In some cases, online attacks carried out in the Islamic State’s name were not in fact carried out by the group’s supporters. In April, the French television network TV5Monde suffered several cyberattacks targeting its social media accounts, website and station. The culprits claimed to be associated with the Islamic State, but by June, French authorities believed the attackers were in fact Russian hackers posing as Islamic State militants. In a domain where attributing activity to particular actors can challenge even the most resourceful intelligence agencies, names are trivial.
The Islamic State probably is not capable of carrying out spectacular acts of cyberterrorism, such as targeting critical infrastructure. The group would welcome such capabilities, but so far its use of cyberspace principally has been psychological operations and communications. The low sophistication of its offensive online capabilities has been effective in this regard.
However, the group has clearly put emphasis on publicizing its activities in cyberspace and on recruiting somewhat skilled individuals. In October, Malaysian authorities arrested Ardit Ferizi, a hacker from Kosovo, who U.S. authorities accused of stealing personal information after compromising the network of a U.S. company. Ferizi then allegedly handed the information over to an Islamic State member, Junaid Hussain, who reportedly was killed in a U.S. drone strike on Aug. 25 in Raqqa, Syria. Ferizi had been a known hacker operating under the pseudonym of a group of Kosovar hacktivists. Hussain, likewise, was a known hacker and British national previously associated with a different hacktivist group.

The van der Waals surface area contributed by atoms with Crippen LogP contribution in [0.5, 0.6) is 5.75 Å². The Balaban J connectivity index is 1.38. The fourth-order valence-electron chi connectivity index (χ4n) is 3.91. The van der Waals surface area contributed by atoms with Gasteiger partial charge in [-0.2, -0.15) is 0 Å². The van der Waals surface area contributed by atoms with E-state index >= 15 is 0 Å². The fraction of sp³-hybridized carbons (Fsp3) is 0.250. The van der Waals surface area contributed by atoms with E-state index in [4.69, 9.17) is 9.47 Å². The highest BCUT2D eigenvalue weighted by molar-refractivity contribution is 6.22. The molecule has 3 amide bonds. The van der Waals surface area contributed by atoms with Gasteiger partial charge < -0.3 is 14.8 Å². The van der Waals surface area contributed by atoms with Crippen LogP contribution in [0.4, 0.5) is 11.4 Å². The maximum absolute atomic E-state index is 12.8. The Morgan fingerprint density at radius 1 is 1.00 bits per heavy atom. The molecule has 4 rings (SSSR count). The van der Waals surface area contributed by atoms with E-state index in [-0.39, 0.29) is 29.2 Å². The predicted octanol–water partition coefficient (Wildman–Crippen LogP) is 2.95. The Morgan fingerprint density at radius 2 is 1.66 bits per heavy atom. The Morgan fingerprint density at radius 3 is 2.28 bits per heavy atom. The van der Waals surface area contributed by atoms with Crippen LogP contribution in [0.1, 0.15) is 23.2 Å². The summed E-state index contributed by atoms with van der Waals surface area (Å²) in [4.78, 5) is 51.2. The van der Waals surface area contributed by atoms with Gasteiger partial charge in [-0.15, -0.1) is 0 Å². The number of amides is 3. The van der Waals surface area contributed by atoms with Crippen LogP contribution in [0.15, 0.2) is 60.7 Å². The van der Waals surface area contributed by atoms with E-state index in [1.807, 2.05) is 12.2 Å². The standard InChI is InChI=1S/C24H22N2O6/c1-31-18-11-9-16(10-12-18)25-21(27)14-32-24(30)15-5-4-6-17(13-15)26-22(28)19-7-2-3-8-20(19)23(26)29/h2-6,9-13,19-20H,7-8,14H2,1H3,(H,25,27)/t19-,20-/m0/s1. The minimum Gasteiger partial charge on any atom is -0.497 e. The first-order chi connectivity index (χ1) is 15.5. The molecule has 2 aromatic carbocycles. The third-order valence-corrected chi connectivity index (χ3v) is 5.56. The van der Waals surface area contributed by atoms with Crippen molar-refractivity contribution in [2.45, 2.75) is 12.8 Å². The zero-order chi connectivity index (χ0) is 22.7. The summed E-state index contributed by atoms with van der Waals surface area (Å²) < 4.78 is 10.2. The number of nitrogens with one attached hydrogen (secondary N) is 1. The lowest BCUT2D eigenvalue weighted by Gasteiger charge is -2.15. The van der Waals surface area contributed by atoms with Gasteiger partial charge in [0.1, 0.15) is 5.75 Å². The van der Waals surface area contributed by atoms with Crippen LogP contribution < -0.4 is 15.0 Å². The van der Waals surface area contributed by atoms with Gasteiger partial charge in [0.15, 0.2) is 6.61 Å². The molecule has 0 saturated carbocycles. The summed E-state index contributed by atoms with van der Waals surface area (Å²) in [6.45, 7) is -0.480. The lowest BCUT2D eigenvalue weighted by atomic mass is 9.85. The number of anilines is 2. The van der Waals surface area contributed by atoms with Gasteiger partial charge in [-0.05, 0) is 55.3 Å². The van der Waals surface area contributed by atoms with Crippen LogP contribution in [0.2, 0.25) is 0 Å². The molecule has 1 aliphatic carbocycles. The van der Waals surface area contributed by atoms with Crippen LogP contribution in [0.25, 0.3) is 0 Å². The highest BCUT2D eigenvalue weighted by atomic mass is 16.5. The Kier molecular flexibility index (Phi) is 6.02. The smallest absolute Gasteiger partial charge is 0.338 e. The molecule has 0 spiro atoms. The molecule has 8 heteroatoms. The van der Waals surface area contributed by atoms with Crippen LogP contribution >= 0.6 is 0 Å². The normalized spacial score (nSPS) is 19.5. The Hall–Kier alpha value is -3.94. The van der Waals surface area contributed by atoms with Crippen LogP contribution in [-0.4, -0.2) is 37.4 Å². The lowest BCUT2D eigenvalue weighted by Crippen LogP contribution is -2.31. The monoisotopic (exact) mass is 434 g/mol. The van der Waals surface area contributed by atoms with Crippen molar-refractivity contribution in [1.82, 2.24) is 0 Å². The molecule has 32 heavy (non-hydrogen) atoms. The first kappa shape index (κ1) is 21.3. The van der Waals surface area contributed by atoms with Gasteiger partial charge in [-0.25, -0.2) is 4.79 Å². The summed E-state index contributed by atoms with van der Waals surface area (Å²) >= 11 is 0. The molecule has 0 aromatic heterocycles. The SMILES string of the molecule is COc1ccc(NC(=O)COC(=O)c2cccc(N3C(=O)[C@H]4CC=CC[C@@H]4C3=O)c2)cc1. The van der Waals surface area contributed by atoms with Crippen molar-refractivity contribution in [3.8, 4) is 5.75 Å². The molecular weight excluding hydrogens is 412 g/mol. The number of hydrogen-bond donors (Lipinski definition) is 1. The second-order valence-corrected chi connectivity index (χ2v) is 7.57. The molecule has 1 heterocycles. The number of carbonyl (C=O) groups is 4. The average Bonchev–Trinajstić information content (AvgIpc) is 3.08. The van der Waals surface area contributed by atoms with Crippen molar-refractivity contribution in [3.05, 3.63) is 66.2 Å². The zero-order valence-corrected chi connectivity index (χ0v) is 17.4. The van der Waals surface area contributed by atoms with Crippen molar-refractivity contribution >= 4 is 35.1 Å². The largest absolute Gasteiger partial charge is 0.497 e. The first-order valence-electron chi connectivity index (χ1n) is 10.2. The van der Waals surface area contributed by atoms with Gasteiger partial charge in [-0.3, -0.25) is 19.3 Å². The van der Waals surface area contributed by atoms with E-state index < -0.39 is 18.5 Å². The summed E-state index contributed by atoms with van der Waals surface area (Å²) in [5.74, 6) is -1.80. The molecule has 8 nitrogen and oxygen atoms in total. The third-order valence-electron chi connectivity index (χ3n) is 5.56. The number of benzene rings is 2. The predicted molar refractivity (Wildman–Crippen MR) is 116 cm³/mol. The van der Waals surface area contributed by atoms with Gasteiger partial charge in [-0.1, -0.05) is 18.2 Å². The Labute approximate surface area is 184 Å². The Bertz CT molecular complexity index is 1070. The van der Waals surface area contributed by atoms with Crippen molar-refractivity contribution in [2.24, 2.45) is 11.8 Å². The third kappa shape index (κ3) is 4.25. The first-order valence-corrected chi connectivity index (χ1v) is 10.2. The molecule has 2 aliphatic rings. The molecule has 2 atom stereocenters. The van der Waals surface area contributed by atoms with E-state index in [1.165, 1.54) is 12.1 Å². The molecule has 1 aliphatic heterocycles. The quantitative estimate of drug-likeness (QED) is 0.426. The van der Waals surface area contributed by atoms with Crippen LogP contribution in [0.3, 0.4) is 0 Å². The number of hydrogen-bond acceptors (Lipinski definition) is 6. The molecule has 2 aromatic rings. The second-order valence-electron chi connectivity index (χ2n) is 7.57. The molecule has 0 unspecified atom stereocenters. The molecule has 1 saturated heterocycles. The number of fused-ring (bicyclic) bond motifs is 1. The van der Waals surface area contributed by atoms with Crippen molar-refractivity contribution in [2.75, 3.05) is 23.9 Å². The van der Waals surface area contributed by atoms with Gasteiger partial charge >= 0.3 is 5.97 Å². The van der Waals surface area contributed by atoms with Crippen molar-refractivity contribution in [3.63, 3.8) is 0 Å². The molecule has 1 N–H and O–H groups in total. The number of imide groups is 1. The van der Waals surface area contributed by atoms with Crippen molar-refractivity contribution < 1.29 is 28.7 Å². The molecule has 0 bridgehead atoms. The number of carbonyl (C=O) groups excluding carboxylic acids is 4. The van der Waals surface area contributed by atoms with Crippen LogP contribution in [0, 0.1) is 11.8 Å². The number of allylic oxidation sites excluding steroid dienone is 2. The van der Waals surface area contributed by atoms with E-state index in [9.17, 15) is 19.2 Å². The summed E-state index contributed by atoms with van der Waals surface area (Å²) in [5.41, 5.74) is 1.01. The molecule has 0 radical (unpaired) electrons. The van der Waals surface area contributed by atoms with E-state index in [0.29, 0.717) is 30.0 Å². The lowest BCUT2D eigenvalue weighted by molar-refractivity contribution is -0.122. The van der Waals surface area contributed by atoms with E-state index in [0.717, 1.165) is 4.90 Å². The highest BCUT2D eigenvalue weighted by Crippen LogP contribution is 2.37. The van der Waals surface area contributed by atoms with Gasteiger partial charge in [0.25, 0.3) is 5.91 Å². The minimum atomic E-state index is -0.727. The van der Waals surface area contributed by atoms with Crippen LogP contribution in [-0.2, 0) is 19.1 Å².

There is nothing to suggest the prevalence of Islamic State supporters with backgrounds similar to Hussain’s or Ferizi’s, nor are there any indicators that Ferizi and Hussain had highly technical abilities. But their association with the Islamic State shows the group at least has the intent to recruit individuals capable of carrying out cyberattacks, and the group is likely to be able to do so again eventually.